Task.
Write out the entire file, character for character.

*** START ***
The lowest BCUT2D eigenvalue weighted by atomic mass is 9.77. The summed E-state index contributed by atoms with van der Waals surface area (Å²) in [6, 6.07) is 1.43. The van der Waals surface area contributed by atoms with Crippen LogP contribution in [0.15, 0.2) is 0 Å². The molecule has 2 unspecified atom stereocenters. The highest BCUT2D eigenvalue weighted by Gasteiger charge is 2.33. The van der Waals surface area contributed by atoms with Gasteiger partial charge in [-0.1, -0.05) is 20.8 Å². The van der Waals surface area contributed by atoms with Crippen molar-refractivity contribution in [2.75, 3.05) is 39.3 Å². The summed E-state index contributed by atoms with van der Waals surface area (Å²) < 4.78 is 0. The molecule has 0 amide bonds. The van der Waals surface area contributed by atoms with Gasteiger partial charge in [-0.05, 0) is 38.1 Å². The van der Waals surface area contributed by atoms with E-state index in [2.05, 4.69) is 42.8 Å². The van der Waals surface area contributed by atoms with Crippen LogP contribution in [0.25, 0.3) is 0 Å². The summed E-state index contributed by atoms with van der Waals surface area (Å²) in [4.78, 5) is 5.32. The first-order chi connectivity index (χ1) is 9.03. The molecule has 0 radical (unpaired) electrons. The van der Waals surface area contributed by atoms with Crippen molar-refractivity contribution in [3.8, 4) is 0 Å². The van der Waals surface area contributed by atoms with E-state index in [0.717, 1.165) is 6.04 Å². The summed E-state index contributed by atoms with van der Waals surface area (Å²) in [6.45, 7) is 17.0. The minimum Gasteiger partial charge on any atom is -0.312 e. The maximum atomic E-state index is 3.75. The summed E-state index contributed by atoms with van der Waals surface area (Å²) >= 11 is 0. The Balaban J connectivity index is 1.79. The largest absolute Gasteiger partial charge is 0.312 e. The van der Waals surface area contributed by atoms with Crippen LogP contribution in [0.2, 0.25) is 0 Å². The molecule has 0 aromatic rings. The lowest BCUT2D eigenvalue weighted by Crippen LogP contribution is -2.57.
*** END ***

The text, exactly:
The lowest BCUT2D eigenvalue weighted by atomic mass is 9.77. The summed E-state index contributed by atoms with van der Waals surface area (Å²) in [6, 6.07) is 1.43. The van der Waals surface area contributed by atoms with Crippen LogP contribution in [0.15, 0.2) is 0 Å². The molecule has 2 unspecified atom stereocenters. The highest BCUT2D eigenvalue weighted by Gasteiger charge is 2.33. The van der Waals surface area contributed by atoms with Gasteiger partial charge in [-0.1, -0.05) is 20.8 Å². The van der Waals surface area contributed by atoms with Crippen molar-refractivity contribution in [2.75, 3.05) is 39.3 Å². The summed E-state index contributed by atoms with van der Waals surface area (Å²) < 4.78 is 0. The molecule has 0 amide bonds. The van der Waals surface area contributed by atoms with Gasteiger partial charge in [-0.05, 0) is 38.1 Å². The van der Waals surface area contributed by atoms with E-state index in [2.05, 4.69) is 42.8 Å². The van der Waals surface area contributed by atoms with Crippen LogP contribution in [0.25, 0.3) is 0 Å². The summed E-state index contributed by atoms with van der Waals surface area (Å²) in [4.78, 5) is 5.32. The first-order chi connectivity index (χ1) is 9.03. The molecule has 0 radical (unpaired) electrons. The van der Waals surface area contributed by atoms with Crippen molar-refractivity contribution in [3.8, 4) is 0 Å². The van der Waals surface area contributed by atoms with E-state index in [0.717, 1.165) is 6.04 Å². The summed E-state index contributed by atoms with van der Waals surface area (Å²) in [6.45, 7) is 17.0. The minimum Gasteiger partial charge on any atom is -0.312 e. The maximum atomic E-state index is 3.75. The summed E-state index contributed by atoms with van der Waals surface area (Å²) >= 11 is 0. The Balaban J connectivity index is 1.79. The largest absolute Gasteiger partial charge is 0.312 e. The van der Waals surface area contributed by atoms with Crippen LogP contribution in [0.2, 0.25) is 0 Å². The molecule has 0 aromatic rings. The lowest BCUT2D eigenvalue weighted by Crippen LogP contribution is -2.57.